Crossing into Syria from neighboring Lebanon, visitors are greeted by giant posters of Syrian President Bashar al-Assad.
The signs proclaim: “Welcome to victorious Syria.”
In the capital, Damascus, many of the checkpoints that for years have snarled traffic are gone. The city is again connected to its sprawling suburbs once held by the opposition, and many former residents and visitors from other parts of Syria fill its streets.
Illustration: Mountain People
There is a new feeling of hope that an end is near to Syria’s seven-year civil war.
“It is almost over,” Nazeer Habash, 60, said as he walked home near Hijaz railway station in central Damascus. “It is like a child when he starts to walk, taking one step after another, and victory will always be on our side.”
In a central square not far from where rebel shells used to land just a few months ago, families and groups of teenagers take selfies.
Children play on a large sculpture spelling out: “I (heart) Damascus.”
The celebratory mood in government-controlled areas stems from successive military advances in the past year.
It is fed by a feeling that al-Assad, thanks to unwavering support from allies Russia and Iran, has won — or at least has defeated those opposition fighters trying to topple him.
The nation has suffered catastrophic damage and some aspects of the conflict are far from over. Still, many Syrians — even some among the opposition — are hoping for some degree of security and stability.
The government now controls major opposition strongholds and key cities such as Aleppo, Homs and even Daraa, the southern city where the uprising was born from protests in March 2011.
The vital border crossing with Jordan, sealed for years, is expected to reopen soon after troops recaptured Daraa Province, and hopes are high for the resumption of trade and Syrian exports to Arab nations.
Syrians can now drive all the way from the Jordanian border in the south to the central province of Hama on one of the nation’s most important highways that was severed by insurgents for years in several locations. There is talk that the railway from Damascus to Aleppo might resume operations later this year.
The latest government triumph came this week when rebels agreed to surrender their last pockets of control in Quneitra Province in the southwest, opening the way for al-Assad’s forces to re-establish authority along the Israeli frontier.
“The direct threat to Damascus has ended, and since it’s the capital, its conditions affect all other parts of the country,” said Rami al-Khayer, 27, as he sipped a hot beverage with a friend at the Nofara cafe in the capital’s old quarter.
The scene in devastated areas once controlled by rebels outside Damascus is starkly different, but even amid the ruins there, life is slowly returning to normal, with more businesses reopening and people trickling back.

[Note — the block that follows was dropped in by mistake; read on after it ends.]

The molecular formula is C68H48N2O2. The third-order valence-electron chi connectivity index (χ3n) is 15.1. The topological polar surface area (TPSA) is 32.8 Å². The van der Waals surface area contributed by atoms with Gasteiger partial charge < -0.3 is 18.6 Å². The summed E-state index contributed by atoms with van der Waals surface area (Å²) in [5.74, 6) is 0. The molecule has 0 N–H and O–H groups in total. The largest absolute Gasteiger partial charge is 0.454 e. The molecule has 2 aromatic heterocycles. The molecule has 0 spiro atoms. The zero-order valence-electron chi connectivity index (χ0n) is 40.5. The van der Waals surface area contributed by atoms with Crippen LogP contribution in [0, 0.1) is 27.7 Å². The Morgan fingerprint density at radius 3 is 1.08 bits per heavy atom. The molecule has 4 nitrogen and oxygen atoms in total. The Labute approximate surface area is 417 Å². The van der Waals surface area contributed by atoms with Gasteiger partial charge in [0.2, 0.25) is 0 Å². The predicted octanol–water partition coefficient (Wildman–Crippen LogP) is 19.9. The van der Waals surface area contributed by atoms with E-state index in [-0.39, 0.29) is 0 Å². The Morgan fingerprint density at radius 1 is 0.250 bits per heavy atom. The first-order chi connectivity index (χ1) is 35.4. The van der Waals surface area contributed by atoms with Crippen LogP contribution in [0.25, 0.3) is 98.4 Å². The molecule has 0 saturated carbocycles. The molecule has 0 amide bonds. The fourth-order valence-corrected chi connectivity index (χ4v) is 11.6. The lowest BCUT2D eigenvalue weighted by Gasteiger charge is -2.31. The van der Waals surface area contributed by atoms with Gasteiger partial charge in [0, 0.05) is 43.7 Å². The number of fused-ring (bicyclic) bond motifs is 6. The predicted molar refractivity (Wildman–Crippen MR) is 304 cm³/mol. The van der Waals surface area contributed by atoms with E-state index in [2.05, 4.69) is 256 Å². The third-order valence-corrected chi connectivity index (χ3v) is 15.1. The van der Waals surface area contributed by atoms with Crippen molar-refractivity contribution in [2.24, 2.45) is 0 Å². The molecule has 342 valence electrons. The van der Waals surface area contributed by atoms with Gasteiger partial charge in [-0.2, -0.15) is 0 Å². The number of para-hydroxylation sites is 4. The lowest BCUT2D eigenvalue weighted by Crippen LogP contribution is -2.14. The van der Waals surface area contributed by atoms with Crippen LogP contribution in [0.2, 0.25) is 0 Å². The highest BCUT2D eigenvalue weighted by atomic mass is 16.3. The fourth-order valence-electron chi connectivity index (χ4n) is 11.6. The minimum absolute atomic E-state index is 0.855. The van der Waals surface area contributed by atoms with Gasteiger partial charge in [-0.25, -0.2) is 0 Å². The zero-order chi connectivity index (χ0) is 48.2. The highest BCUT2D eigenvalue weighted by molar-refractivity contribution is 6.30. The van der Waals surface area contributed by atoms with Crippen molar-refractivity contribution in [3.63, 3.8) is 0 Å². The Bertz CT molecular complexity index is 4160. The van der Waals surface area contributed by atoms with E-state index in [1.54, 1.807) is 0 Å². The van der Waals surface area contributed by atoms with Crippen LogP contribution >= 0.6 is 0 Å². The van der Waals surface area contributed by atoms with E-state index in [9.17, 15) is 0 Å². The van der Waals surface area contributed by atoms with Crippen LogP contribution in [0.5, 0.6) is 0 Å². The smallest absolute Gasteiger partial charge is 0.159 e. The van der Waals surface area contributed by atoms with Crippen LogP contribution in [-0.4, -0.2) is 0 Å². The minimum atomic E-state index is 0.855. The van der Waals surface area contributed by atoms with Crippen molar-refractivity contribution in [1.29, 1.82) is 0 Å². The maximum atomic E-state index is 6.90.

In Douma, the largest town near Damascus and site of an alleged chemical attack in April, trucks and bulldozers work around the clock to clear the remains of destroyed buildings, sending up clouds of dust.
The operation in Douma is the start of a long process to clear debris from eastern Ghouta, the string of towns and villages east of Damascus that were held by rebels and under siege by government forces for five years.
Until the rebels surrendered in the spring, the residents suffered food shortages, with cases of malnutrition reported. Now, almost everything is available, although prices are still too steep for many.
Two months ago, Mohammed Sleik reopened his sandwich shop near Douma’s badly damaged Grand Mosque. During the siege, he had to search for supplies — now they are brought to his door.
“Things are getting better, but slowly,” Sleik said as he prepared a sandwich of french fries in pita bread for a customer at his shop, Zaman al-Sham — Arabic for “Era of the Levant.”
He said he sells about 170 sandwiches a day, more than three times what he sold before government forces captured the area.
Sleik has six employees at his shop, where the menu includes beans, falafel and fries.
Stores are reopening on Douma’s main street of Jalaa, and shoppers are buying farm produce, clothes and shoes.
In nearby Ain Terma, a town that suffered much heavier destruction than Douma because it is closer to the capital, residents complain that electricity and running water are still scarce. They must rely on generators for power and tanker trucks to deliver water to their homes.
The International Committee of the Red Cross, the Syrian Arab Red Crescent and non-governmental organizations such as Oxfam have placed giant red plastic tanks of drinking water every 100m in the streets of Ain Terma and Douma so residents can fill containers for free.
“Now we have a state here,” said Taha Aboud, 60, owner of a shoe repair shop in Ain Terma.
Every day, he said, government trucks distribute bread for free.
After being hemmed in for years, Ghouta residents can travel to and from Damascus, although they must register at checkpoints when they enter and leave.
“We were living underground and now we are above,” said Samih Hanafi, standing outside his barbershop in Ain Terma.
Suha Touma, a teacher from Hassakeh, took her daughter Chrystabel to Damascus’ landmark Umayyad Square to play in a garden decorated with the colorful “I (heart) Damascus” sculpture.
They traveled from the northeastern province of Hassakeh to spend the summer in Damascus for the first time in years, now that it is safe.
“We see that victory will be very near and we see the end of the conflict coming soon,” she said as her daughter ran around the garden.
“I hope that my daughter will become a teacher like myself so that she teaches the future generations to love their country,” she said with a wide smile.
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